Lacey Smith

Our responsiblity to parent

In Uncategorized on August 24, 2012 at 3:33 pm

I’ve had this post sitting in my drafts for well over a month, too chicken to post it.

However, I was thinking this week about the news story that inspired it and wondering whatever happened to the people involved.

The story – a horrific video of a school bus monitor being bullied brutally that surfaced last June.

(If you haven’t seen the video, you can watch it on YouTube here. A warning: the video and language are disturbing.)

I was wondering what happened not only to the bus monitor, but to the kids. I’d love to find out that the kids involved were properly parented and now they look back and have deep regret for what they did and have changed because of it.

Unfortunately, some of the parents involved seemed to excuse their kids’ behavior, taking an almost “kids will be kids” attitude.

Truth is, these kind of comments, brutal language, etc., were sadly common when I was in school. Equally common were parents excusing their children’s behavior. Both have only gotten worse in the years since.

Although the story is “old news” the problem must not be relegated to the archives. It is an ongoing issue.

What happened to this woman is awful. There are a lot of people who were guilty by silence. Although there were only a few children who actively bullied the bus monitor, there were many who sat by and watched (especially – where was the bus driver during this?).

It takes a very strong child to stand up to a group of bullies and open themselves up to bullying as well. Our schools don’t teach this kind of strength. It has to be taught in the home.

Unfortunately, there is no way anymore to send our children to public schools without exposing them to a toxic environment.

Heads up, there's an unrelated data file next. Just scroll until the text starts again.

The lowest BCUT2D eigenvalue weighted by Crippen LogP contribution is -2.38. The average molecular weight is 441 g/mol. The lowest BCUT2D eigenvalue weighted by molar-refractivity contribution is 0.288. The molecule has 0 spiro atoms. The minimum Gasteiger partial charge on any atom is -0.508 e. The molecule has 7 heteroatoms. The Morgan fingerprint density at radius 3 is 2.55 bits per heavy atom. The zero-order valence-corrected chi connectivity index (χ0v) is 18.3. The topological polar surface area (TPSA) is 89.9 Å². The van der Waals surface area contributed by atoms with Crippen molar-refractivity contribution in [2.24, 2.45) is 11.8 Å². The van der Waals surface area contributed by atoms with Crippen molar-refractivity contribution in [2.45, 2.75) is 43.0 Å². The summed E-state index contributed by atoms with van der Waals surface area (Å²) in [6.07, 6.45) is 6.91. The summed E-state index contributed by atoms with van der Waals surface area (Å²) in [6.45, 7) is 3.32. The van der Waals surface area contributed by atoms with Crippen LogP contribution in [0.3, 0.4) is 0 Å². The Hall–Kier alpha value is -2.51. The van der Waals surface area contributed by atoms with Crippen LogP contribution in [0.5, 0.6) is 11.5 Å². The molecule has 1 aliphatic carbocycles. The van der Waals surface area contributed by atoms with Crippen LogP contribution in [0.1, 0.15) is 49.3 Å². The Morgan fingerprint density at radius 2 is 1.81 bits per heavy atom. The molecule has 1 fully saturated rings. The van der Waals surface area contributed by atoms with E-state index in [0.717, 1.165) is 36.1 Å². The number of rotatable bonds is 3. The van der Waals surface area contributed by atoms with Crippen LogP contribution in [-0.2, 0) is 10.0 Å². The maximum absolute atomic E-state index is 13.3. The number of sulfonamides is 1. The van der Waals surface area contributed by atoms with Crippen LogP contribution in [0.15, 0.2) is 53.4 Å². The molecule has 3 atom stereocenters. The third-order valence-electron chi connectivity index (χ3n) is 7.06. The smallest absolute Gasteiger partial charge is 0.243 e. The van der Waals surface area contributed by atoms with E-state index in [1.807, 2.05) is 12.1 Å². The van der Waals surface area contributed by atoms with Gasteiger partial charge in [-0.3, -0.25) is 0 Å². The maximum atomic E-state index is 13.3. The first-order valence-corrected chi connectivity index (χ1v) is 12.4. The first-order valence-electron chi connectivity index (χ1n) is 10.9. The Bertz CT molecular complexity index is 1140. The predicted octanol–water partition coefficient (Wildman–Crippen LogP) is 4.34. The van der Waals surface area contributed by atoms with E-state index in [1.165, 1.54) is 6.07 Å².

I’ve written many times that our schools are broken and offered suggestions on how to fix them. However, this post is not about broken schools or bullying.

Our children are exposed to this culture in schools not just because the schools are broken but also because our parenting is broken.

What I say next I realize both has the opportunity to offend and hurt feelings. It is not my intention to do so and I will say it as gently as I know how.

If we have chosen to have children, we have also chosen the responsibility of parenting. Both mother and father need to be actively and intentionally involved in their children’s lives.

This requires more than showing up at concerts and sporting events, picking up your kids from football practice or dropping them at ballet and packing them a lunch for school every day.

This requires more even than going to church as a family every Sunday, having dinner together every night and having a parent around to meet the school bus every afternoon.

There is an ideal standard.

This requires a mother who does not work outside the home (including not having a “work from home” job) and is available for her children, actively involved in their schooling, knows their friends and teaches them throughout the day. The ideal also requires a father who financially provides for a family’s basic needs and, hopefully, some of their wants, but who leaves his work at work and comes home to lead his family, invest in his children, engages them and provides spiritual and moral direction for them.

Both mother and father work together as an equal partnership to create a moral, principled, safe home for children to grow up in.